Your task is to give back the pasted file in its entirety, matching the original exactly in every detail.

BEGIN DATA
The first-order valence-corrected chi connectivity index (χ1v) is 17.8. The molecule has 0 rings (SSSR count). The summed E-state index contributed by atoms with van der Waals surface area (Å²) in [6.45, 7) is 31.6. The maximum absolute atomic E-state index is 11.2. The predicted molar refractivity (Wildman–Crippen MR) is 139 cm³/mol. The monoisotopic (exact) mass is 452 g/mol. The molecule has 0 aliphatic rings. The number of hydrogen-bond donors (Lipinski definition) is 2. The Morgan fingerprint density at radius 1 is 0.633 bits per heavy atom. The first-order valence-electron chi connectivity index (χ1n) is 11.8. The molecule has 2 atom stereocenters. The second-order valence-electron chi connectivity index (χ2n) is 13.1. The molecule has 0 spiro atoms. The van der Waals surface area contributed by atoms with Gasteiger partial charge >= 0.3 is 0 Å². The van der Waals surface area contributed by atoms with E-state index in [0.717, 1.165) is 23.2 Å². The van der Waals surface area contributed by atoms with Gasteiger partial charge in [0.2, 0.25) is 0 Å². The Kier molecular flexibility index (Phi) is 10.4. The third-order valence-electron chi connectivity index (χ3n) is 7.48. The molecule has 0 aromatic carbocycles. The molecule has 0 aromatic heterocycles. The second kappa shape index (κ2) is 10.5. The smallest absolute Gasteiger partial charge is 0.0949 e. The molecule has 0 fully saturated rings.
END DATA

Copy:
The first-order valence-corrected chi connectivity index (χ1v) is 17.8. The molecule has 0 rings (SSSR count). The summed E-state index contributed by atoms with van der Waals surface area (Å²) in [6.45, 7) is 31.6. The maximum absolute atomic E-state index is 11.2. The predicted molar refractivity (Wildman–Crippen MR) is 139 cm³/mol. The monoisotopic (exact) mass is 452 g/mol. The molecule has 0 aliphatic rings. The number of hydrogen-bond donors (Lipinski definition) is 2. The Morgan fingerprint density at radius 1 is 0.633 bits per heavy atom. The first-order valence-electron chi connectivity index (χ1n) is 11.8. The molecule has 2 atom stereocenters. The second-order valence-electron chi connectivity index (χ2n) is 13.1. The molecule has 0 spiro atoms. The van der Waals surface area contributed by atoms with Gasteiger partial charge >= 0.3 is 0 Å². The van der Waals surface area contributed by atoms with E-state index in [0.717, 1.165) is 23.2 Å². The van der Waals surface area contributed by atoms with Gasteiger partial charge in [0.2, 0.25) is 0 Å². The Kier molecular flexibility index (Phi) is 10.4. The third-order valence-electron chi connectivity index (χ3n) is 7.48. The molecule has 0 aromatic carbocycles. The molecule has 0 aromatic heterocycles. The second kappa shape index (κ2) is 10.5. The smallest absolute Gasteiger partial charge is 0.0949 e. The molecule has 0 fully saturated rings.